Calah by Shalmaneser I was also due to the extension of Assyrian power

in the north, in consequence of which there was need of having the

capital nearer the centre of the country so enlarged. Ashur's recovery

of her old position under Tukulti-Ninib I was only a temporary check to

this movement northwards, and, so long as Babylon remained a conquered

province of the Assyrian empire, obviously the need for a capital

farther north than Ashur would not have been pressing.


But with Tukulti-Ninib's death Babylon regained her independence and

freed herself from Assyrian control, and the centre of the northern

kingdom was once more subject to the influences which eventually

resulted in the permanent transference of her capital to Nineveh. To the

comparative neglect into which Ashur and Calah consequently fell, we

may probably trace the extensive remains of buildings belonging to the

earlier periods of Assyrian history which have been recovered and still

remain to be found, in the mounds that mark their sites.

We have given some account of the results already achieved from the

excavations carried out during the last two years at Sherghat, the site

of the city of Ashur. That much remains to be done on the site of Calah,

the other early capital of Assyria, is evident from even a cursory

examination of the present condition of the mounds that mark the

location of the city. These mounds are now known by the name of Nimrud

and are situated on the left or eastern bank of the Tigris, a short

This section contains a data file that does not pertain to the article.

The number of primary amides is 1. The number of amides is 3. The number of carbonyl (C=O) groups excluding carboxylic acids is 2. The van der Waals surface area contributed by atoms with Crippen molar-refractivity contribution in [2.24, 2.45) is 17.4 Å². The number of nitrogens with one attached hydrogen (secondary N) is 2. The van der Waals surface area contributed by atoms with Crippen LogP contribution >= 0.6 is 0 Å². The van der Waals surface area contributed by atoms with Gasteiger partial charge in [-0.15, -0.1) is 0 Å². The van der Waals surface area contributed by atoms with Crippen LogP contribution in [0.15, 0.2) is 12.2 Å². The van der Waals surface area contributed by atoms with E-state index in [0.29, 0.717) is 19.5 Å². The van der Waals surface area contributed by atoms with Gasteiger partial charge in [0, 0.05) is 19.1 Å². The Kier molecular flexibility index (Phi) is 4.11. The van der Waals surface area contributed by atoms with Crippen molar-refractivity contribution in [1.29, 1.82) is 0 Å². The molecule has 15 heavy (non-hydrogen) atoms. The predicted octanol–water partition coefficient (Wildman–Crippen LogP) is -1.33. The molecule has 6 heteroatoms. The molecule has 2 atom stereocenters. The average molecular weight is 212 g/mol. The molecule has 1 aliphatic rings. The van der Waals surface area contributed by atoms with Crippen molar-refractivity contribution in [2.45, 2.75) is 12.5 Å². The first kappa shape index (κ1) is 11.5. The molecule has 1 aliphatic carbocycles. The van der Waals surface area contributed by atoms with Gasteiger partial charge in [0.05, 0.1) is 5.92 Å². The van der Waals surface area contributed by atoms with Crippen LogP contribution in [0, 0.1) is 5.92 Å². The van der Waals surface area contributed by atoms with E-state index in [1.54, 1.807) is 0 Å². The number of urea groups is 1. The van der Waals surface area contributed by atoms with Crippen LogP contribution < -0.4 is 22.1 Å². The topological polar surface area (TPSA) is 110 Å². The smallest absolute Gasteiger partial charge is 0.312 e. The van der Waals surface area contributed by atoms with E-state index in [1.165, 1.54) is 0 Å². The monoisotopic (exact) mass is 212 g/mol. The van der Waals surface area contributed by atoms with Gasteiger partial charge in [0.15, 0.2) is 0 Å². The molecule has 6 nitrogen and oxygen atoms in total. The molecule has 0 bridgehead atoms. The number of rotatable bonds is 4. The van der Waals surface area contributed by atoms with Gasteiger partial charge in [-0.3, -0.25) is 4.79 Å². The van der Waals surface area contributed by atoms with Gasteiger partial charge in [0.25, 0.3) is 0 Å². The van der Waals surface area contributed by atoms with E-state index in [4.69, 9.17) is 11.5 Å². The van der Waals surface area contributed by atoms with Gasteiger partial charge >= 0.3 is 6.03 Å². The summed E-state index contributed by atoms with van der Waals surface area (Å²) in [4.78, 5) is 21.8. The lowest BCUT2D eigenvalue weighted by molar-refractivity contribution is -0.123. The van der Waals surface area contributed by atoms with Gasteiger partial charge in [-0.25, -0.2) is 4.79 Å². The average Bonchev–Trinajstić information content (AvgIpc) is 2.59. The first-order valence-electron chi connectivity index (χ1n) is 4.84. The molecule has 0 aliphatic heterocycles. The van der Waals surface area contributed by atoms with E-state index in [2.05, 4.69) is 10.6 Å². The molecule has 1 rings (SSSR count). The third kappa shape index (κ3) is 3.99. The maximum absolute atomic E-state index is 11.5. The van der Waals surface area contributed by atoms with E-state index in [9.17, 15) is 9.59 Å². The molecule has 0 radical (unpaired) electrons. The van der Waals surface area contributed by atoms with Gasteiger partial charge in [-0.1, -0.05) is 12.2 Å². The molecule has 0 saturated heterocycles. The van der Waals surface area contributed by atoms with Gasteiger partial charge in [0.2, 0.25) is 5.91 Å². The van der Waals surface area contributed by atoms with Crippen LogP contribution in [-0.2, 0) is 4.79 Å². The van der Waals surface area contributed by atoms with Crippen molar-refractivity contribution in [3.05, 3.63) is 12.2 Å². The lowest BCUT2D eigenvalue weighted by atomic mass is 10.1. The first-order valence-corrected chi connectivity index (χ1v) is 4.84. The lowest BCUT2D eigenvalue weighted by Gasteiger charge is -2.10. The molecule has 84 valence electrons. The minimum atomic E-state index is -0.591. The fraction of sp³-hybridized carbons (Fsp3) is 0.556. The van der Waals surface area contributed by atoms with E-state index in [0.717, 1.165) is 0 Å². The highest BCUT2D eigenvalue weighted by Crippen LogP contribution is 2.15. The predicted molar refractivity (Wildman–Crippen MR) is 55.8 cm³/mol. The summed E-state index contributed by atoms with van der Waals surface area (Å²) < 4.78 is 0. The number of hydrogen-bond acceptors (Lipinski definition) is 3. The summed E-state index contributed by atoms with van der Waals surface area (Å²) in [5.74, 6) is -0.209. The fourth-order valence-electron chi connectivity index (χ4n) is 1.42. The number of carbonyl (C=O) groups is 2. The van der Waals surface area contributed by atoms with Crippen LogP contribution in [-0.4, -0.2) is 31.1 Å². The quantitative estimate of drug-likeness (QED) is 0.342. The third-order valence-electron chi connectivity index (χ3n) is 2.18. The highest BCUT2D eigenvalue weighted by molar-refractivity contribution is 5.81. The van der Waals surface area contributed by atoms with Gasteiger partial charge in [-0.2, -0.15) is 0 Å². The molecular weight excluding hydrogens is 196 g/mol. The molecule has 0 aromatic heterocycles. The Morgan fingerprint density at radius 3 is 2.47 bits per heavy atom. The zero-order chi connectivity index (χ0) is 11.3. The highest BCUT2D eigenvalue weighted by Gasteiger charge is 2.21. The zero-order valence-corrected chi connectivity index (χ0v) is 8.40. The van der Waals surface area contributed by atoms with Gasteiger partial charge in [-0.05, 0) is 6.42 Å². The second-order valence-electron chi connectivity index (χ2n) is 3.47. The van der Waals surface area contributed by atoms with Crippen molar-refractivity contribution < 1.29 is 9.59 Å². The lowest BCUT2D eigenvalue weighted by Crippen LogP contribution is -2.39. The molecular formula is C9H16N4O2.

distance above the point at which it is joined by the stream of the

Upper Zab, and the great mound which still covers the remains of the

ziggurat, or temple tower, can be seen from a considerable distance

across the plain. During the excavations formerly carried out here for

the British Museum, remains of palaces were recovered which had been

built or restored by Shal-maneser I, Ashur-nasir-pal, Shalmaneser II,

Tiglath-pileser III, Sargon, Esarhaddon, and Ashur-etil-ilani. After the

conclusion of the diggings and the removal of many of the sculptures to

England, the site was covered again with earth, in order to protect the

remains of Assyrian buildings which were left in place. Since that time

the soil has sunk and been washed away by the rains so that many of the

larger sculptures are now protruding above the soil, an example of which

is seen in the two winged bulls in the palace of Ashur-nasir-pal. It

is improbable that the mounds of Nimrud will yield such rich results

as Sherghat, but the site would probably well repay prolonged and

systematic excavation.

We have hitherto summarized and described the principal facts,

with regard to the early history of Babylonia and Assyria and the

neighbouring countries, which have been obtained from the excavations

conducted recently on the sites of ancient cities. From the actual

remains of the buildings that have been unearthed we have secured

information with regard to the temples and palaces of ancient rulers and

the plans on which they were designed. Erom the objects of daily life

and of religious use which have been recovered, such as weapons of

bronze and iron, and vessels of metal, stone, and clay, it is possible

for the archaeologist to draw conclusions with regard to the customs of

these early peoples; while from a study of their style and workmanship

and of such examples of their sculpture as have been brought to light,

he may determine the stage of artistic development at which they had

arrived. The clay tablets and stone monuments that have been recovered